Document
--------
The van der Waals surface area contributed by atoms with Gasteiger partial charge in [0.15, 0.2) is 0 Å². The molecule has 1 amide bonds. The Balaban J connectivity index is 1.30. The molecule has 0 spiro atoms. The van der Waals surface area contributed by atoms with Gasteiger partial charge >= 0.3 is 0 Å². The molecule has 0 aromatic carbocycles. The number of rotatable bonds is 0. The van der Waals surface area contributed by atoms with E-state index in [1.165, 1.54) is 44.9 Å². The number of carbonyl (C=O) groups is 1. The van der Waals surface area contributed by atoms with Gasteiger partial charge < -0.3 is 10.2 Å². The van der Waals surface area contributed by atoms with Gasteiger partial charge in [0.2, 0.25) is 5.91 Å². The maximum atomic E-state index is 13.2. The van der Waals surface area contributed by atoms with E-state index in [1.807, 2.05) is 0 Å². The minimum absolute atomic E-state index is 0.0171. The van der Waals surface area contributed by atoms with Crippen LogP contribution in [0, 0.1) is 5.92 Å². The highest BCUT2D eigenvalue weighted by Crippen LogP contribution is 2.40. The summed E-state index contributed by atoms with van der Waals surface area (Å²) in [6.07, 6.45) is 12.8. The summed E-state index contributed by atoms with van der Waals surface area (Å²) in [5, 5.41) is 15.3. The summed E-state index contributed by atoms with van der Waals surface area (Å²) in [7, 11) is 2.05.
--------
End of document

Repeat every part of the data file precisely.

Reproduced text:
The van der Waals surface area contributed by atoms with Gasteiger partial charge in [0.15, 0.2) is 0 Å². The molecule has 1 amide bonds. The Balaban J connectivity index is 1.30. The molecule has 0 spiro atoms. The van der Waals surface area contributed by atoms with Gasteiger partial charge >= 0.3 is 0 Å². The molecule has 0 aromatic carbocycles. The number of rotatable bonds is 0. The van der Waals surface area contributed by atoms with E-state index in [1.165, 1.54) is 44.9 Å². The number of carbonyl (C=O) groups is 1. The van der Waals surface area contributed by atoms with Gasteiger partial charge < -0.3 is 10.2 Å². The van der Waals surface area contributed by atoms with Gasteiger partial charge in [0.2, 0.25) is 5.91 Å². The maximum atomic E-state index is 13.2. The van der Waals surface area contributed by atoms with E-state index in [1.807, 2.05) is 0 Å². The minimum absolute atomic E-state index is 0.0171. The van der Waals surface area contributed by atoms with Crippen LogP contribution in [0, 0.1) is 5.92 Å². The highest BCUT2D eigenvalue weighted by Crippen LogP contribution is 2.40. The summed E-state index contributed by atoms with van der Waals surface area (Å²) in [6.07, 6.45) is 12.8. The summed E-state index contributed by atoms with van der Waals surface area (Å²) in [5, 5.41) is 15.3. The summed E-state index contributed by atoms with van der Waals surface area (Å²) in [7, 11) is 2.05.